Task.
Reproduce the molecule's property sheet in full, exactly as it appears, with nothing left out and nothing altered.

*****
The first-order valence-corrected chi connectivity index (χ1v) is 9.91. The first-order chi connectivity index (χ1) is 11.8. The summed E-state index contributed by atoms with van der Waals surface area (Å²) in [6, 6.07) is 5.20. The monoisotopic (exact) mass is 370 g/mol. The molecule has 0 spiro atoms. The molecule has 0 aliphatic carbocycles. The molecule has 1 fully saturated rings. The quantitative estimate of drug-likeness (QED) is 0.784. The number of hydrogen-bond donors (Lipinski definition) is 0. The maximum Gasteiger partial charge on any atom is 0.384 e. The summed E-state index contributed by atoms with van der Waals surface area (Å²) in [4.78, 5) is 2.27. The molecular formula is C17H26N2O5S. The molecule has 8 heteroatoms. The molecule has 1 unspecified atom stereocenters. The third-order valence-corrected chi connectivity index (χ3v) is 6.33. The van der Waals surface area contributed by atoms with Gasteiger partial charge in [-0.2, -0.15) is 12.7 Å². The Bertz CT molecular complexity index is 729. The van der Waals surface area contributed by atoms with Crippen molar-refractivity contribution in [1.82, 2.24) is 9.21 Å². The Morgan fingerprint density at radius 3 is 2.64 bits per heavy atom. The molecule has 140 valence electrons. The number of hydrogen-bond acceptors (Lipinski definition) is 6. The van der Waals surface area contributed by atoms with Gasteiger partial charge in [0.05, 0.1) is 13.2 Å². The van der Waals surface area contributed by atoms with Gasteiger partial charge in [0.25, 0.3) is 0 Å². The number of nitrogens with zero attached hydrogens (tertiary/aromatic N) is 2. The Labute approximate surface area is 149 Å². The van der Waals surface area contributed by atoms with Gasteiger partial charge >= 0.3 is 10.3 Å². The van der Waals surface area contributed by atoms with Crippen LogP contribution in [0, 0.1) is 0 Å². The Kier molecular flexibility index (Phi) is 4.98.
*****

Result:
The first-order valence-corrected chi connectivity index (χ1v) is 9.91. The first-order chi connectivity index (χ1) is 11.8. The summed E-state index contributed by atoms with van der Waals surface area (Å²) in [6, 6.07) is 5.20. The monoisotopic (exact) mass is 370 g/mol. The molecule has 0 spiro atoms. The molecule has 0 aliphatic carbocycles. The molecule has 1 fully saturated rings. The quantitative estimate of drug-likeness (QED) is 0.784. The number of hydrogen-bond donors (Lipinski definition) is 0. The maximum Gasteiger partial charge on any atom is 0.384 e. The summed E-state index contributed by atoms with van der Waals surface area (Å²) in [4.78, 5) is 2.27. The molecular formula is C17H26N2O5S. The molecule has 8 heteroatoms. The molecule has 1 unspecified atom stereocenters. The third-order valence-corrected chi connectivity index (χ3v) is 6.33. The van der Waals surface area contributed by atoms with Gasteiger partial charge in [-0.2, -0.15) is 12.7 Å². The Bertz CT molecular complexity index is 729. The van der Waals surface area contributed by atoms with Crippen molar-refractivity contribution in [1.82, 2.24) is 9.21 Å². The Morgan fingerprint density at radius 3 is 2.64 bits per heavy atom. The molecule has 140 valence electrons. The number of hydrogen-bond acceptors (Lipinski definition) is 6. The van der Waals surface area contributed by atoms with Gasteiger partial charge in [0.05, 0.1) is 13.2 Å². The van der Waals surface area contributed by atoms with Gasteiger partial charge in [0.25, 0.3) is 0 Å². The number of nitrogens with zero attached hydrogens (tertiary/aromatic N) is 2. The Labute approximate surface area is 149 Å². The van der Waals surface area contributed by atoms with Gasteiger partial charge >= 0.3 is 10.3 Å². The van der Waals surface area contributed by atoms with Crippen LogP contribution in [0, 0.1) is 0 Å². The Kier molecular flexibility index (Phi) is 4.98.